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Published on December 17th, 2007 | by Stephanie Evans


Solar Heating for Green Homes

While using solar thermal energy to heat domestic water is fairly standard practice throughout the world, the U.S. is certainly not at the head of its class in this subject!  

The American public is starting to show considerable interest in solar because people are asking for ways to cut sizeable chunks from their heating bill, which for many is their largest utility bill.  And for some, solar thermal energy can drastically decrease the dependence on fossil fuels for heating needs. 

These systems are also economically viable because the investment will
pay for itself in approximately 10 to 15 years.  There were many solar
air systems installed starting in the late ‘70s, but technology at that
time did not allow for the capacity to store energy for later
use.  With solar thermal energy, we have the ability to store heat and
use it even when the sun is not shining.

Solar Space versus Solar Water

A couple of differences between solar thermal systems that heat water for domestic use versus those applied to domestic and space heating are:

  • Collector pitch.  In a space heating system the collector needs to be at a much steeper pitch to catch more of the winter sun.  This also helps to prevent overheating in the summer when the load is much smaller.
  • System size.  Space heating systems require a much greater area for collecting solar energy than waterHouse with Solar Thermal Panels systems, because they need to produce much more heat.  This means that more storage space is also necessary, and adequate storage is crucial in preventing overheating problems during the summer.  The simple sizing rule of thumb is two square feet of collector for every ten square feet of a building’s footprint.  Working with a local solar professional is the best way to find out what size system would be appropriate for your space and your local climate, as climate can drastically affect the size and type of system.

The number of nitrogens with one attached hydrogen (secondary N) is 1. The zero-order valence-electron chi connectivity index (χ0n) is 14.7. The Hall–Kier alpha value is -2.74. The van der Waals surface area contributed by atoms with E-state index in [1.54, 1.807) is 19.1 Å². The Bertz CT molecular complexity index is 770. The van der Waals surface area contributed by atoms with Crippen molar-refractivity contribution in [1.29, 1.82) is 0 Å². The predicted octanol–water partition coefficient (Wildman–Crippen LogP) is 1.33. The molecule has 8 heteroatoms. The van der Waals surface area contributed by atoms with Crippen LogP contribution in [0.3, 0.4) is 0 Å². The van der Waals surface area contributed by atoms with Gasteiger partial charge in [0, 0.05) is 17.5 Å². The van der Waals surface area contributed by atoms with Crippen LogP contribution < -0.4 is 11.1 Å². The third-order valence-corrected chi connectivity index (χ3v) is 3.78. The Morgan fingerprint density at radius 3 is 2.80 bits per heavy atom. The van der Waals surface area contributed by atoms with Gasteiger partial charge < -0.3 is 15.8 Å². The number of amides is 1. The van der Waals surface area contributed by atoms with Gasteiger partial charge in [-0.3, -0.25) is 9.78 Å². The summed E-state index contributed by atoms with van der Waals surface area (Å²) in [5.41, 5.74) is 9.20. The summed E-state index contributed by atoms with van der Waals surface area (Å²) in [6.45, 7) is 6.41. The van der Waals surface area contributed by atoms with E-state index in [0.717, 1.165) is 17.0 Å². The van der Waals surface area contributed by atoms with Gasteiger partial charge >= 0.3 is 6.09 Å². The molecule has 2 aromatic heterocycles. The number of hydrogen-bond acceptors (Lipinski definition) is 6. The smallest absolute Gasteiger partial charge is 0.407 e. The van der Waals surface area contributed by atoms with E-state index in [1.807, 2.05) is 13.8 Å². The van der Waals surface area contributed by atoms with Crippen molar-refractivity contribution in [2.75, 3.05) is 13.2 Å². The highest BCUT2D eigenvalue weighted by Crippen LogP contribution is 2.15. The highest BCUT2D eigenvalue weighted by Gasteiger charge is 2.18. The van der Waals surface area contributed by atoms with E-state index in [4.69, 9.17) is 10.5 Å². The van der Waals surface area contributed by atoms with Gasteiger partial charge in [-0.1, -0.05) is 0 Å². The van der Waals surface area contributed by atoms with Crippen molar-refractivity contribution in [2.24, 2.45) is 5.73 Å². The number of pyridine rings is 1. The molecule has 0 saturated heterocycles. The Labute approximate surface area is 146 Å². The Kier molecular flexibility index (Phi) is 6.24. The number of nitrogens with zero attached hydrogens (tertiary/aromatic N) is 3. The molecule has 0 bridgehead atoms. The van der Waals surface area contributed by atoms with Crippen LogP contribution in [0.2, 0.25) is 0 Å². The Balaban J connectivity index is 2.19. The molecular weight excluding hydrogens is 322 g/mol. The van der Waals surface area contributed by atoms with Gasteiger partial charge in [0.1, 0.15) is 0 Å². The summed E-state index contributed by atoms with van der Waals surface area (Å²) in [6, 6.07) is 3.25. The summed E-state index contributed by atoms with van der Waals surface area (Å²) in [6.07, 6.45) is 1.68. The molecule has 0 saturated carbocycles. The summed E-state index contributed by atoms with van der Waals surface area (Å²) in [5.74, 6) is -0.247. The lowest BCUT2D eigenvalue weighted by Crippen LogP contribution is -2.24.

Domestic solar thermal systems can sometimes provide for an impressive 75% of your water-heating load if the system is sized and installed correctly.  The capacity will depend on where you live—a space heating solar thermal system  usually tops out at 50%, unless you live somewhere with very sunny winters like Colorado, in which case you might inch closer to the 75% mark.

Types of Systems Compatible with Solar Thermal

Not all space heating systems can be supplemented with solar heat—baseboard radiators, cast iron radiators, steam heat, and electric heating systems are just not compatible because of either the need for higher water temperatures or the source of heat.  For instance, baseboard radiators are heated by a high temperature boiler with a fluid of approximately 180 F.  When the fluid returns to be reheated by the boiler, it has only dropped to 150 F.  Solar will only heat a fluid up to 150 F, meaning that it would not be able to increase the temperature anywhere in that heating loop.

However, low temperature applications that can utilize mid-range temperatures created by solar are ideal.  Radiant floors, forced-air furnaces, high mass systems, and fan convectors can all be easily supplemented with solar heat.  These heat distribution methods can be integrated into an existing system or installed as independent heating units.

Radiant Floors

Every system is a bit different, but the basic principle is that the fluid running throughout a floor is heated by the sun, and if the sun doesn’t get the fluid hot enough, the back-up water boiler will bring it up to the desired temperature.  These systems are compatible with solar because they operate at a temperature of around 100 degrees, right in the middle of a solar thermal system’s operating range.  Radiant heating systems can operate at these low temperatures because the "radiator" is the whole floor, which is a very large radiator! 

Many radiant floor applications place the fluid-transporting tubes within a concrete slab.  This helps with efficiency because the slab works as a thermal mass, holding the heat for an extended period of time.  Solar thermal systems bring the fluid temperature up to an average of 100 F, which is the ideal temperature of fluid for a radiant floor application.  Some radiant systems can be retrofit underneath the floor joists and radiant tubing can also be placed in walls or ceilings.